I’ve been a baseball fan long enough now to have watched the full career trajectories of some pretty great players. Most of these players started out or reached their primes in the mid to late 90’s, the time when I was just becoming a full fledged, dyed in wool, never gonna give you up baseball fan. My Dad used to talk about how Willie Mays played a year too long and how the last year of his career was just a tormenting look at an incredible player who could no longer display Major League talent.
I’ve started to see that myself. The most striking example was Ken Griffey Jr. The swing just wasn’t as free and sweet. He gimped like an old man. He looked old. He couldn’t hit worth sheeot.
If it wasn’t for those hugs and tickles I’m not sure he would have been a contributing member of the team.
Every so often something happens in a game I watch now, or my mind takes a thought path, that brings me back to something that happened in those halcyon days of my youth. I love these flashes and memories because they brush away the current grime and let me reminisce fondly on the polished players I watched when I was young.
In Game 5 of this year’s World Series Yadier Molina made a snap throw to first base. My Dad looked over to me and asked, “Remember when Pudge Rodriguez used to make those snap throws?”
In general, those have always made me nervous because it seems like so few catchers can throw them accurately enough to be worth the risk. For some reason when I think of snap throws I see the ball squirting past a crouching Mariner first baseman and down the right field line into foul territory.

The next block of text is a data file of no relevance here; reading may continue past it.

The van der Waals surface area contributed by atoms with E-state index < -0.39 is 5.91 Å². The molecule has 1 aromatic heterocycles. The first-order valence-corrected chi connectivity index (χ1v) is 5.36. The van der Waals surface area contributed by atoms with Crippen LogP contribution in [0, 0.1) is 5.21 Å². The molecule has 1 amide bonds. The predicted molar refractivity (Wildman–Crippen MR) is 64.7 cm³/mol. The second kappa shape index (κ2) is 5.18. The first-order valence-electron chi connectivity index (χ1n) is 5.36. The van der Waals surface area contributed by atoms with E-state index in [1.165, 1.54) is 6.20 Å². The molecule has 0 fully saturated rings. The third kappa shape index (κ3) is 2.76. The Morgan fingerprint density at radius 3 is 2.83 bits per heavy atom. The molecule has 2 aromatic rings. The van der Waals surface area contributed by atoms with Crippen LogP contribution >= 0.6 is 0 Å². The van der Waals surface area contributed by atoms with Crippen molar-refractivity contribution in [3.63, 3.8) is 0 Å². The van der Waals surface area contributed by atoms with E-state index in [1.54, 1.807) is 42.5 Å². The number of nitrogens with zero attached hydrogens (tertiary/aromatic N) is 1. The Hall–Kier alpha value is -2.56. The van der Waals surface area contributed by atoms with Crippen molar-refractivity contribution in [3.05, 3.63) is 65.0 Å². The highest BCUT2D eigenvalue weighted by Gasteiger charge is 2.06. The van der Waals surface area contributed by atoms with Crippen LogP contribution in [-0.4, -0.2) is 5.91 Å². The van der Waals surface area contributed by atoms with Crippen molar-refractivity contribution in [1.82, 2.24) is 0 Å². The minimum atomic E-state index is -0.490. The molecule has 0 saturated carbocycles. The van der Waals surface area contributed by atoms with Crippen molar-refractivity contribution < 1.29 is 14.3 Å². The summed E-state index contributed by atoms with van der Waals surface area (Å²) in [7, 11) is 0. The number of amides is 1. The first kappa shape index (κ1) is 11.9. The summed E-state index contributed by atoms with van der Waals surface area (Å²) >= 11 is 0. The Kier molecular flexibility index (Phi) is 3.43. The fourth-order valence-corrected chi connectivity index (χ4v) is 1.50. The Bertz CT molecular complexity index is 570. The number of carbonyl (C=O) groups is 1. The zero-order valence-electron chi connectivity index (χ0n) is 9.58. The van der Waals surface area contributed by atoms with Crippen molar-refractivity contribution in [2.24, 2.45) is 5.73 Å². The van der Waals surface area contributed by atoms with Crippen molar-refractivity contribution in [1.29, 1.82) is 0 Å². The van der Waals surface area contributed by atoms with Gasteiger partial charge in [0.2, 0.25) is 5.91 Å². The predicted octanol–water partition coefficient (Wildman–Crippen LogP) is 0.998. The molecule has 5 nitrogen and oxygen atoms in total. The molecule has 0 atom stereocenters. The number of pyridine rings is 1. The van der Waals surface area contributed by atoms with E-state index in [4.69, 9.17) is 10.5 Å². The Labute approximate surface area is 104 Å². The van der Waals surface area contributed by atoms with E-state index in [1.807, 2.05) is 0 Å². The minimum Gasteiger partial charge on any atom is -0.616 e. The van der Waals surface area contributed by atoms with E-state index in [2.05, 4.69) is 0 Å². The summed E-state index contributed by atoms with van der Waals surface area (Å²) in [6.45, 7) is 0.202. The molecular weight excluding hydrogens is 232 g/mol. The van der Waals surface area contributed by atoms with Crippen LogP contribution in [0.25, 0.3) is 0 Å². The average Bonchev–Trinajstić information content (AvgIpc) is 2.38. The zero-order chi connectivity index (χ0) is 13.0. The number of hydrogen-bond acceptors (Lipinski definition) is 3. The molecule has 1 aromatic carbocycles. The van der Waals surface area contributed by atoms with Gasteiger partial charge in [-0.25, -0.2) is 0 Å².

But in that second I could see Pudge making that throw blink-and-you-miss-it quickly with sniper deadly accuracy. Just, *whoomp* and a runner leaning the wrong way is left trotting slowly back to the dugout, hanging his head in shame.
It was just never smart to run, much less lean, on Pudge.
I remember enjoying playing Texas in the mid to late 90s. Back in those days, the Mariners were always contending for the division title and most years Texas was the most dangerous rival. The games were fraught with consequences for the division lead, a type of game I can barely remember playing now. But I also loved watching Pudge. I supposed I didn’t enjoy the destruction he wreaked on the Mariners’ running game (such that it was in those days), but I appreciated his skill. Even to a novice baseball fan, it was overwhelmingly clear that his work behind the plate was extraordinary.
Pudge really is one of the greatest defensive catchers in the history of baseball. Especially that arm. He’d throw down to third, he’d throw down to first. And stealing? There’s baseball wisdom (or, you know, Fox commentators) that says you steal bases on pitchers, not catchers. Either the pitchers he caught were just that good, or Pudge made up for it.
The thing I always forget about him, because I love good defensive catching so much, is that in addition to being amazing behind the plate, he was no slouch at the plate. Catchers have a tendency to be good at either defense of offense. It’s so rare to see one who is so incredibly talented at both.
Pudge, I hate to see the end of your career and how the years of catching have worn you down. But you are the epitome of everything a catcher should strive to be.